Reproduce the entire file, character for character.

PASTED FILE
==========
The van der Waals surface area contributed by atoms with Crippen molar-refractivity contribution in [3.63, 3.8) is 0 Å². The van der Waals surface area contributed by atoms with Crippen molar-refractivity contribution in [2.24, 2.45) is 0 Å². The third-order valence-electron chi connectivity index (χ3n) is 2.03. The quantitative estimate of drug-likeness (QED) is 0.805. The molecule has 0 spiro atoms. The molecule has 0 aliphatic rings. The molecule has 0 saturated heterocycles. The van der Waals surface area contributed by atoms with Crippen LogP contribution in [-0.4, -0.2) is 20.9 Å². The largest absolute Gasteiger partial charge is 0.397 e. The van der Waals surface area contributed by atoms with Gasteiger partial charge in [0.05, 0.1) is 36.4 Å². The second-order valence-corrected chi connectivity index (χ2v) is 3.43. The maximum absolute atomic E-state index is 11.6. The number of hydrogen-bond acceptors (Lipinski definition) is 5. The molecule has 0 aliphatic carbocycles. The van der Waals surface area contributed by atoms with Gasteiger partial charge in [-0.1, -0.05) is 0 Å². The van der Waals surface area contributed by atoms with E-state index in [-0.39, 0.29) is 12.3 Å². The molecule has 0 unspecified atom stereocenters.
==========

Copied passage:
The van der Waals surface area contributed by atoms with Crippen molar-refractivity contribution in [3.63, 3.8) is 0 Å². The van der Waals surface area contributed by atoms with Crippen molar-refractivity contribution in [2.24, 2.45) is 0 Å². The third-order valence-electron chi connectivity index (χ3n) is 2.03. The quantitative estimate of drug-likeness (QED) is 0.805. The molecule has 0 spiro atoms. The molecule has 0 aliphatic rings. The molecule has 0 saturated heterocycles. The van der Waals surface area contributed by atoms with Crippen LogP contribution in [-0.4, -0.2) is 20.9 Å². The largest absolute Gasteiger partial charge is 0.397 e. The van der Waals surface area contributed by atoms with Gasteiger partial charge in [0.05, 0.1) is 36.4 Å². The second-order valence-corrected chi connectivity index (χ2v) is 3.43. The maximum absolute atomic E-state index is 11.6. The number of hydrogen-bond acceptors (Lipinski definition) is 5. The molecule has 0 aliphatic carbocycles. The van der Waals surface area contributed by atoms with Gasteiger partial charge in [-0.1, -0.05) is 0 Å². The van der Waals surface area contributed by atoms with E-state index in [-0.39, 0.29) is 12.3 Å². The molecule has 0 unspecified atom stereocenters.